Reason as the Leading Motive

Who Cares For the Disabled?

Posted by Jerry on November 12, 2007

I have been having fruitful e-mail exchanges with an intellectual blogger who is only now discovering the philosophy of Objectivism. I believe my blog has had something to do with it. On my eager recommendations, he bought four Ayn Rand books to read–including the Virtue of Selfishness.

I am very happy to respond to his e-mails and queries because he seems truly committed to discovering a philosophy that makes rational sense, and I find great interest in fostering his rational explorations. Therefore, even if I’m busy with my day, I try to take the time to give him detailed responses, often with literature recommendations, links to Objectivist resources, and Objectivist blogs (I recently sent him over to Gus Van Horn’s excellent essay on modern-day atheists).

Today, he asked me: 

In an Objectivist society, what about the people who cannot work; the mentally or physically handicapped? Would national insurance and the NHS be abolished? Rand says that in a purely capitalist society these people fare better, but how can this be if they cannot actually work? Where does the money to support them come from, if not the government and our taxes?

Readers are welcome to contribute a point or perspective that I may have missed in response to the above question. I could forward the comments over to the questioner. My response was as follows:

I understand that it is difficult to imagine a context with practically no government involvement in individual/private affairs because we have become so accustomed to having the government practically run every aspect of our lives.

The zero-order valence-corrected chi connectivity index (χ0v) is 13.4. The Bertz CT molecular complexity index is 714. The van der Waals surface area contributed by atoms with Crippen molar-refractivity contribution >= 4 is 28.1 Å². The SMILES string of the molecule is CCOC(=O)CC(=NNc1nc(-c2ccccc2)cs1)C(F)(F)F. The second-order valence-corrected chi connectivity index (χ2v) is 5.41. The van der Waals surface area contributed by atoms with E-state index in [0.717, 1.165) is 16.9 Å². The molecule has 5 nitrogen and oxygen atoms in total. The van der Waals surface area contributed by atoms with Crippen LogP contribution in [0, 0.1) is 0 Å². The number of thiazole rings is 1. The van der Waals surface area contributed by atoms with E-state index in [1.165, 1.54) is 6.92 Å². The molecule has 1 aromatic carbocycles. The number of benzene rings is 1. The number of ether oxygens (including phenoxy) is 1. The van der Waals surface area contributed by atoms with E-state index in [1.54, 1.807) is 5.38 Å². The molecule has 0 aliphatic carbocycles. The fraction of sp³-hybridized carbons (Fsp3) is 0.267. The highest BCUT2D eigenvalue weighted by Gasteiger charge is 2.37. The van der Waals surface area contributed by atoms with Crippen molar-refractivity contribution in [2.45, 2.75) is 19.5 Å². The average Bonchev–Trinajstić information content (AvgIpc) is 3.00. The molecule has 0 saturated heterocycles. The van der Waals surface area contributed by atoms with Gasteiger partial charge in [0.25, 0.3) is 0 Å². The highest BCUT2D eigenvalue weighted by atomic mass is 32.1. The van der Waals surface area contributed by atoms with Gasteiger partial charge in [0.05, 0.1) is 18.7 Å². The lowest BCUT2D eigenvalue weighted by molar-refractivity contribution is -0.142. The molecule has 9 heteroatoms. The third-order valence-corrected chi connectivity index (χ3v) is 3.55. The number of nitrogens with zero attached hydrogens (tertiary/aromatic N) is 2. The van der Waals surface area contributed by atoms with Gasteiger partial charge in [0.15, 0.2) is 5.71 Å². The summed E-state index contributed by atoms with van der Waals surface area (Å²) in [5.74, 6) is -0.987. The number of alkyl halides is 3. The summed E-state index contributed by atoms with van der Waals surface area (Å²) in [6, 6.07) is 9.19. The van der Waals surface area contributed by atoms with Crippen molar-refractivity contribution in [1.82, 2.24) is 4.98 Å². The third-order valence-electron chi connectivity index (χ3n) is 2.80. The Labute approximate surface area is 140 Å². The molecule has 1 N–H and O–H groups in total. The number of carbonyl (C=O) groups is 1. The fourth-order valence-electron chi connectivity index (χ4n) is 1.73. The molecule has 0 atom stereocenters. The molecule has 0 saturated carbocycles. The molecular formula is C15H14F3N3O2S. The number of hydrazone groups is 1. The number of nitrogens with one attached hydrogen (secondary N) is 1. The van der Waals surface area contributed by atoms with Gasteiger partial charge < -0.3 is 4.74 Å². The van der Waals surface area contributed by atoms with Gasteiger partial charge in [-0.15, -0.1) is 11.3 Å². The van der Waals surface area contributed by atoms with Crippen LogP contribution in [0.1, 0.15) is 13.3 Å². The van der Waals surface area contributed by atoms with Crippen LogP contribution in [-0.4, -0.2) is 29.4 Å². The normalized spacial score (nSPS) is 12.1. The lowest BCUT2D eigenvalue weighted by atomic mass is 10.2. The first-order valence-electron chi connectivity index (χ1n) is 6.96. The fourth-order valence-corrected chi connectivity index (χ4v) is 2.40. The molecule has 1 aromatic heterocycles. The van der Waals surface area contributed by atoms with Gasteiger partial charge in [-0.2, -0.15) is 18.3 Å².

Let me just point to one principle–the rest is all a matter of concrete-bound applications of principles: Omniscience is an invalid epistemological standard. No entity has an omniscient faculty.

Therefore, having uncertainties about the manner in which a free market or a laissez-faire society would function is not to concede the necessity of having a government to manage and handle the areas of our uncertainty. The government–a group of bureaucrats and politicians–is as non-omniscient as the rest of us are.

In fact, uncertainty is a very integral part of a free society: it is the way in which specific individuals can deal with their own specific issues and resolve them privately without epistemologically burdening other individuals who have no stake in that particular transaction or issue. A simple example: I don’t need to know exactly *how* a doctor will perform his surgery on me in order for me to trust my body in his hands. It’s his business to know; not mine. The uncertainty exists, but it does not faze me.

One man’s limited knowledge in a particular area does not mean that everyone else is also limited in knowledge in that same area. Just as the industrial revolution engendered the division and specialization of physical labor, the whole free market system fosters the division of intellectual and physical effort. It leaves you free to pursue and specialize in that which you have the most interest in pursuing, thus resulting in different people attaining knowledge and specializing in different fields.